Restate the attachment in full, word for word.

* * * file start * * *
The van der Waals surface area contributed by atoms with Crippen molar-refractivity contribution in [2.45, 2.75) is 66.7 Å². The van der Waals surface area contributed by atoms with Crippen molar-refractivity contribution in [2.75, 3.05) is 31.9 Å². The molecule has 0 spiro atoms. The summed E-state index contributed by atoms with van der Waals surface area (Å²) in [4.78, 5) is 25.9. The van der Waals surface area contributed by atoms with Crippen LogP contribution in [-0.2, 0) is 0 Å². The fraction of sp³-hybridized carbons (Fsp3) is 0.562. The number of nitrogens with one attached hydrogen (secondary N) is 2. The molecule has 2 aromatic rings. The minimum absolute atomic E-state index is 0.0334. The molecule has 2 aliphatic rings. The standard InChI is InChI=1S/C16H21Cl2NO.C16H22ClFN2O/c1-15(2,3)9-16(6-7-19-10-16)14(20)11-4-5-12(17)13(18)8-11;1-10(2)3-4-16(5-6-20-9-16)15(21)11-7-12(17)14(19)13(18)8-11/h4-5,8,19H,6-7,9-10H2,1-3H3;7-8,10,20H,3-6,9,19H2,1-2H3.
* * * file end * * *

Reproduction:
The van der Waals surface area contributed by atoms with Crippen molar-refractivity contribution in [2.45, 2.75) is 66.7 Å². The van der Waals surface area contributed by atoms with Crippen molar-refractivity contribution in [2.75, 3.05) is 31.9 Å². The molecule has 0 spiro atoms. The summed E-state index contributed by atoms with van der Waals surface area (Å²) in [4.78, 5) is 25.9. The van der Waals surface area contributed by atoms with Crippen LogP contribution in [-0.2, 0) is 0 Å². The fraction of sp³-hybridized carbons (Fsp3) is 0.562. The number of nitrogens with one attached hydrogen (secondary N) is 2. The molecule has 2 aromatic rings. The minimum absolute atomic E-state index is 0.0334. The molecule has 2 aliphatic rings. The standard InChI is InChI=1S/C16H21Cl2NO.C16H22ClFN2O/c1-15(2,3)9-16(6-7-19-10-16)14(20)11-4-5-12(17)13(18)8-11;1-10(2)3-4-16(5-6-20-9-16)15(21)11-7-12(17)14(19)13(18)8-11/h4-5,8,19H,6-7,9-10H2,1-3H3;7-8,10,20H,3-6,9,19H2,1-2H3.